The older I get, the more I am learning to appreciate the importance of happiness, living in the moment, and being at peace with my world even as the greater world around all of us becomes increasingly uncomfortable. Those who know me do know how much of a struggle it is for me to slow down and simply relax. I would be well-served to get my hygge on. 

If I can make hygge a part of my life, I will have metaphorically built myself a warm and cozy shelter because I will have learned to enjoy the present more simply and slowly. If I approach design with hygge in mind, I will contribute to architecture that equally helps others be centered, at-home, and comfortable in their surroundings.

(1)  Perhaps it’s because I’ve never been a trend-chaser. No one has ever accused me of being hip, stylish, or fashionable.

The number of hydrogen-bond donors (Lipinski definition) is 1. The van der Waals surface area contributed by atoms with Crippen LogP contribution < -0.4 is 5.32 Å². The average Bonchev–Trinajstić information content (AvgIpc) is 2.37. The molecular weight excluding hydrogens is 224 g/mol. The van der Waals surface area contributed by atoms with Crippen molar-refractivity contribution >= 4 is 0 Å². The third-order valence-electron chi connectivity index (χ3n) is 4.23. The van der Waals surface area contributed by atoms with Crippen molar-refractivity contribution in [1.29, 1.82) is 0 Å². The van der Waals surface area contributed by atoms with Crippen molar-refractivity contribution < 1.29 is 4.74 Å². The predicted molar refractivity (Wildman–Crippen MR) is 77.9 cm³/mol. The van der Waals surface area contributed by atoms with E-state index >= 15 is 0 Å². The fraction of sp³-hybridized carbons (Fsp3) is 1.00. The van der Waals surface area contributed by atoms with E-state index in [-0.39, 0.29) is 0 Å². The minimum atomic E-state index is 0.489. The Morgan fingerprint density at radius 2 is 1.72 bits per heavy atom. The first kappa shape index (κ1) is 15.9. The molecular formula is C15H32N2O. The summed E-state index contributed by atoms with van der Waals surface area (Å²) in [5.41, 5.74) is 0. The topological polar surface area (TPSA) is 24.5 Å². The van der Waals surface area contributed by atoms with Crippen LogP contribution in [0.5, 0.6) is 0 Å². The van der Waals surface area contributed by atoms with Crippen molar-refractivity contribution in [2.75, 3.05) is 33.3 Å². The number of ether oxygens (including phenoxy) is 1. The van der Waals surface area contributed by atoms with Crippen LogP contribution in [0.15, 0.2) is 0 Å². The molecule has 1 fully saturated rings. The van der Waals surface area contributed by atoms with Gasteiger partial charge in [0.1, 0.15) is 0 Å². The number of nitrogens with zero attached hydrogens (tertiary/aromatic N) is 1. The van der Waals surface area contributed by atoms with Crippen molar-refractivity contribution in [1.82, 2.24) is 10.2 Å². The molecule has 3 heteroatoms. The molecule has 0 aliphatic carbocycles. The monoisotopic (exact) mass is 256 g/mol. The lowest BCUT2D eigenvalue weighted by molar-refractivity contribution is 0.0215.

Sunday, November 25, 2018

CoLA: Review-Overview-Preview


The upcoming November meeting of the AIA-Southwestern Oregon Chapter, which will occur this coming Wednesday, November 28, will feature a presentation by the members of the AIA-SWO Eugene-Springfield Committee on Local Affairs (CoLA), along with special guest Will Dowdy, Urban Development Manager for the City of Eugene. 

The presentation’s objectives will include the following: 
  • Building awareness of AIA advocacy at the national, state, and local levels, the mechanisms for each, and the strength of professional associations in advocating for positive outcomes on issues that benefit from the expertise of design professionals.
  • Reviewing the adopted AIA federal policy agenda, released earlier this month. The policy agenda includes affordable housing and expanded tax credits, sustainability and tax incentives for retrofits, school safety design, student loan debt forgiveness for architectural graduates, resilience design and disaster response, and tax repeal on foreign entities.
  • Reviewing the history and mission of CoLA. The committee’s areas of emphasis have included various issues of local importance to AIA-SWO, and advocacy for positions of common professional interest. 
  • Introducing the current members of CoLA, who will be on hand to answer questions and lead the evening’s presentation. 
  • Calling for those who may be interested in being a member of CoLA during the coming year.